Up next was the mushroom and truffle steam bun dusted with a little mushroom powder to mimic a chestnut mushroom. The bun was light and airy with just the right amount of moisture from the steaming process, complemented by the meaty, woody and earthy filling. Not to be outdone, the sticky sesame dumpling featured a foie gras filling which combined sweet, salty, creamy and rich in one bite. I absolutely loved these sesame dumplings.


Hong Kong tossed noodles with sea urchin butter and shrimp roe

For the obligatory bowl of noodles, I tried the egg noodles tossed in sea urchin butter and topped with shrimp roe. One word – WOW! The noodles, not dissimilar to udon, was dusted with umami rich shrimp roe with a broth so amazingly packed full of pork and seafood flavour on the side. Serious broth here, so intense and complex in flavour you wonder if the chef starts work at 6 am every day just to get the broth simmering. I liked the little touch of serving the broth on the side, so that the customer can add the noodles to them, preventing the age-old problem of the noodles being soggy. This definitely ranks in my top 10 dishes of the year.

After the highs of the noodles, the next two dishes suffered from a common problem – being too dry. The cheung fun – stuffed with crispy bean curd and picked white crab meat was a unique twist on the classic cheung fun with crispy cruller. There was just not enough wetness from the little drizzle sauce from the pickling of the cockles that came with it. The crab had an odd, powdery texture to it which just did not seem right. Similarly the ‘Breakfast in Causeway Bay’ of sticky rice roll and crispy rice dough sticks, a play on the congee and cruller, had nice flavour but was dry.


Wasabi Prawn

My skewer of wasabi prawn (from the street food menu) was one of the most more-ish things I have eaten. The tail perfectly set with just the gentlest hint of wasabi and a crunchy head full of creamy brains. I’m not sure what the prawn crackers added to the whole thing, but it didn’t detract from the eating experience either.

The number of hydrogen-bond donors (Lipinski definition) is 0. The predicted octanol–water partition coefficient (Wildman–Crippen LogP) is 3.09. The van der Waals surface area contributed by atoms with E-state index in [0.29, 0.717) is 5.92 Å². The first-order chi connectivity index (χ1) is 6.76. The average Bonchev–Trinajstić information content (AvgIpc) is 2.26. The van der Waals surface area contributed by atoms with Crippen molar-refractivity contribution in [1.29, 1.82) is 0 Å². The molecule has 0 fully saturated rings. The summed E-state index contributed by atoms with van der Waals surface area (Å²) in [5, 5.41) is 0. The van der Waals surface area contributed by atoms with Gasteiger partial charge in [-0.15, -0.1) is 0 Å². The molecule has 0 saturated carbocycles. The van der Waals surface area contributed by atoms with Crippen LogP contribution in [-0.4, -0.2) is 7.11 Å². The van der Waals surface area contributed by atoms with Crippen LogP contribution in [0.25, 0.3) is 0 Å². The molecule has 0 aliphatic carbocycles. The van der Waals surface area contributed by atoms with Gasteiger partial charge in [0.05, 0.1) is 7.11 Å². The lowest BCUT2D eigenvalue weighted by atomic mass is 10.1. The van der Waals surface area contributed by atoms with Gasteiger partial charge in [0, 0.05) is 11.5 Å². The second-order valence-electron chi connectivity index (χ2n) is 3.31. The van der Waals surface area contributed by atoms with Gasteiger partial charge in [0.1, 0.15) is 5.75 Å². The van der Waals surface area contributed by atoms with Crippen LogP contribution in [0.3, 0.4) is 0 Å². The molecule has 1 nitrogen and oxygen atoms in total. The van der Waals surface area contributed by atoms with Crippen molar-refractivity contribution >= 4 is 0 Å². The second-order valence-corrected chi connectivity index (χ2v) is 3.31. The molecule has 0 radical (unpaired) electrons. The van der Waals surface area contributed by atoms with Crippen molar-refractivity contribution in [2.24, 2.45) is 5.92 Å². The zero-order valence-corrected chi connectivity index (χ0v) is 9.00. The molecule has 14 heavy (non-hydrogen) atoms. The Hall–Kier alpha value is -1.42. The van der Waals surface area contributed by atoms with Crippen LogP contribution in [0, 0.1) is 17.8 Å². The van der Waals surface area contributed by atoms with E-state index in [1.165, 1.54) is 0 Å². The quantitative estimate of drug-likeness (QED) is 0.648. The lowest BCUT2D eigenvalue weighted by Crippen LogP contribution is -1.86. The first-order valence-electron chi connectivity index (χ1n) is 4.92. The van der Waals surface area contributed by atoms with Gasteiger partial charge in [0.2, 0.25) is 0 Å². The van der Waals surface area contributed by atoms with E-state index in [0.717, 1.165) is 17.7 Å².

Steamed duck yolk custard bun

The pièce de résistance, and final dish, was the signature duck yolk custard bun – made with salted duck egg yolks, with a crispy caramelised bottom and soft fluffy bun. The bun is decorated to make it look like a peach which is supposed to bring longevity to those who eat them (so another symbolic thing to eat on a birthday). I doubt I will ever eat another custard bun as good as Wong’s in my lifetime.

I enjoyed my meal at A. Wong. There are flashes of sheer brilliance in the cooking here with some very memorable dishes like the noodles with shrimp roe and custard bun which were unique but also extremely delicious. His classic dim sums such as the har gao was spot on, and you’d be fooled if it had come out from a high-end kitchen in Hong Kong. On occasion, the twists he introduces in the dishes may not add much to the eating experience. The Shanghai dumplings was well made, but the spherified vinegar just did not add anything to the dish that a dash of vinegar would not have. Nor were the cheung fun helped by the pickling liquor from the cockles instead of the traditional soy dipping sauce. I know many people have asked the question ‘Why does A.Wong not have a star?’ Honestly, I think Michelin have got it right here – there are plenty of good dishes which are extremely tasty, but on occasion there are a few dishes which felt contrived and overworked. It is a case of close, but not quite there yet. However, Wong is an exciting chef and I am sure that over time as he refines his cooking further a macaron will be forthcoming.


A.Wong Menu, Reviews, Photos, Location and Info - Zomato